by John Flack
From the outside, the house, although a little worn, looks much as it did when I was a child; the inside, as I am about to discover, is not. I cross the busy road and approach the front door.
The walk, the gate, the hedge and the porch look much as I remember. Some outside paint is peeling. The outdoor furniture on the porch appeals to me to sit and enjoy the air. Although I cannot recall the nature of the front door, the one I confront is clearly of a different era than that of the 105 year old house. Under the dusty, plastic flowers and the welcome sign on the door I use the key given to me by our estate lawyer to open the two locks. As I step in, I am greatly surprised. The mottled carpet looks old and very dirty, there are cardboard boxes everywhere; the air seems heavy and still. Popping into my mind is being in a church confessional booth before beginning confession on a late Saturday afternoon when I was in grade school. The sense of danger is there too. I begin to feel heavy and advance further with difficulty. The living room seems smaller. I stoop from the weight of past memories and lives. The living room furniture I expect in my mind to see is mostly gone and what remains is covered in heavy dust. I remember when I had last visited, many years ago, Aunt Helen had animatedly pointed out the wood paneling covering the plaster walls and went on about what a good job her son, Jim, had done. Now, as then, I don’t like faux paneling, especially in living rooms.
I knew that Jim was a collector throughout his life, but seeing all of these boxes gives me a better sense of the collector mindset. I had read the estate administrator’s write-up on the state of the house before any packing or carting had been done and he described it as a “hoarder’s residence”. Stuff was stacked everywhere and there were narrow lanes for passage. The description reminded me of a neighbor’s house in Hastings where I live. He is an active hoarder and his stacks give an overwhelming feeling of confinement. Aunt Helen had died nearly 11 years before Jim died and, I can only guess, with her went his need for organization, cleanliness and tidiness. Jim, as I have learned from his friends, had become increasingly reclusive over that period, seeing less and less of them. Too, he had been sick on and off over the last couple years of his life. Cleaning and organizing may have become too much for him.
The dining room as I enter it seems more like my memories. The furniture is in the same places it always was – unlike my mother’s habit of moving the dining room and living room furniture into different configurations, my grandmother and my aunt Helen never did. I note that my grandfather’s rocking chair is gone from its customary place in the corner of the dining room nearest the living room. The dining room table still dominates the space. Although it is daytime and the sun is shining, it is decidedly gloomy. Little light seems to pass through the dusty windowpanes. I switch on a dining room light, which is still working. It is so dim it seems to accentuate the gloom. I step past the boxes filled with who knows what and slowly walk into the kitchen.
It is laid out differently than I expected and I know the fault is my memory. The sink, which is exactly the same, although in a different place than I remember, now strikes me as the original from when the house was built in 1910. The cabinets may be as old. There is almost no counter space and I wonder how my grandmother was able to prepare such good food in this setting. It is dusty. There are stacks of boxes. My eye is caught by the shimmering gleam of differently colored small bottles, lit up by the sun, sitting on the top of the bottom window frame. I recognize the cookie jar that is amazingly intact sitting on the counter. It is a fat chef that, to me, exudes warmth and friendliness. It lifts my spirits, momentarily.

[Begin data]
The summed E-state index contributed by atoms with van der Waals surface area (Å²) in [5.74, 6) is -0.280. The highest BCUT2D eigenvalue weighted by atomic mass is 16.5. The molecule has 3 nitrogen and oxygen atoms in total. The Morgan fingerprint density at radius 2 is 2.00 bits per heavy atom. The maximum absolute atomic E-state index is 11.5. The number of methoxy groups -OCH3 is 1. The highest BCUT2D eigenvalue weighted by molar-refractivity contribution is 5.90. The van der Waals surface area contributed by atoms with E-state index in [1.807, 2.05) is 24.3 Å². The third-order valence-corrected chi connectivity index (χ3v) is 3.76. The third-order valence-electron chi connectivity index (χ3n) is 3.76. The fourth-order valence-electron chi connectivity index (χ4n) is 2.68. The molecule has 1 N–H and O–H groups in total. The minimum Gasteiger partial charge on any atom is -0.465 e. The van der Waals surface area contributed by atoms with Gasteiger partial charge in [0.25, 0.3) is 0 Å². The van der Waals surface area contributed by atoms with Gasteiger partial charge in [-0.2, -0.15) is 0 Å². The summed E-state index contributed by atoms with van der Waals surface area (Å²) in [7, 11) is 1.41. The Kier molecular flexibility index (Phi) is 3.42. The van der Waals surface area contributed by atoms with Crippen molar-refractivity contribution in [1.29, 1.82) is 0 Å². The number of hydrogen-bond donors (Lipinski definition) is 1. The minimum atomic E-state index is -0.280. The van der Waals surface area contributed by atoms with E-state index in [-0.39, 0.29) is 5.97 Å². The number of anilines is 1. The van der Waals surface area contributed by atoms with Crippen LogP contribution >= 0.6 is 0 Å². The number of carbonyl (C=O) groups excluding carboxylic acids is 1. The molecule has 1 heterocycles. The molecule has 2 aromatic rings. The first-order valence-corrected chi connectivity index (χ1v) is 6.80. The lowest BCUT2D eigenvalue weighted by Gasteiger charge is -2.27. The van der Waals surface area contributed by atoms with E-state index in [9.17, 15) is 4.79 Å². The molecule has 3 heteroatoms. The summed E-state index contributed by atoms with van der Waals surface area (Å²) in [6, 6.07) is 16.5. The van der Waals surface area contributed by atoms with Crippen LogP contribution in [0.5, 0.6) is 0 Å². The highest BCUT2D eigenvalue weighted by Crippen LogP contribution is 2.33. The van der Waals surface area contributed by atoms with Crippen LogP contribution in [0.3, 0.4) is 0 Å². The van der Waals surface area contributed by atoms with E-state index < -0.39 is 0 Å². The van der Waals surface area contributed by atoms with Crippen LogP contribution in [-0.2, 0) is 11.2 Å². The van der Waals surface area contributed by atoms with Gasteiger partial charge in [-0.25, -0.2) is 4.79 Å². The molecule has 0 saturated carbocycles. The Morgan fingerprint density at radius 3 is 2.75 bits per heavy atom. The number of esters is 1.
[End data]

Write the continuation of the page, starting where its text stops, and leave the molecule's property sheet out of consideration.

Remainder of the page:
The second and third floors are more of the same. Lots of boxes, dust and dirt. I count 155 of them throughout the house. I am here to open and examine each one for family treasures.
The previous administrator, the lawyer representing the woman who had coerced my dying cousin into signing a bogus will, had had the house contents appraised by an auctioneer. What he thought could be auctioned was put into storage and what remained was boxed to be discarded. As it was, the house was within 2 weeks of being sold when the court finally removed her lawyer as administrator and gave that function to our estate lawyer. We came very close to losing the most valuable possessions to me – the written and photographed histories of three generations of my father’s family.
Over several months, as I worked my way through the boxes and as the sense of oppression and sadness waned, I began thanking Jim and God that he was a collector and kept everything. It became apparent to me that, to a lesser extent, Aunt Helen and my grandfather had also been wont to save and not discard. They stored photographs, photo albums, old books, letters from my father-to-be to his mother during the war, names of unknown relatives, bibles and even the recipe to my grandmother’s cookies, which she gave to me every Christmas because I loved them so much. They are an unusual sugar cookie recipe made with allspice and nutmeg. Amazingly, to me, the recipe came from a baking soda company as part of an ad campaign.
There was one very shocking discovery – a black and white photo of a stack of emaciated, naked, dead bodies. I can only assume that my father during the war during his service in Patton’s army passed through a slave labor camp. There was no writing on the back of the photo so I can only guess. It seems most likely to me, that Patton’s army and my dad liberated it and rescued the survivors from a similar fate. I can only wonder what else he saw and experienced as a young man in the no-man’s land of war.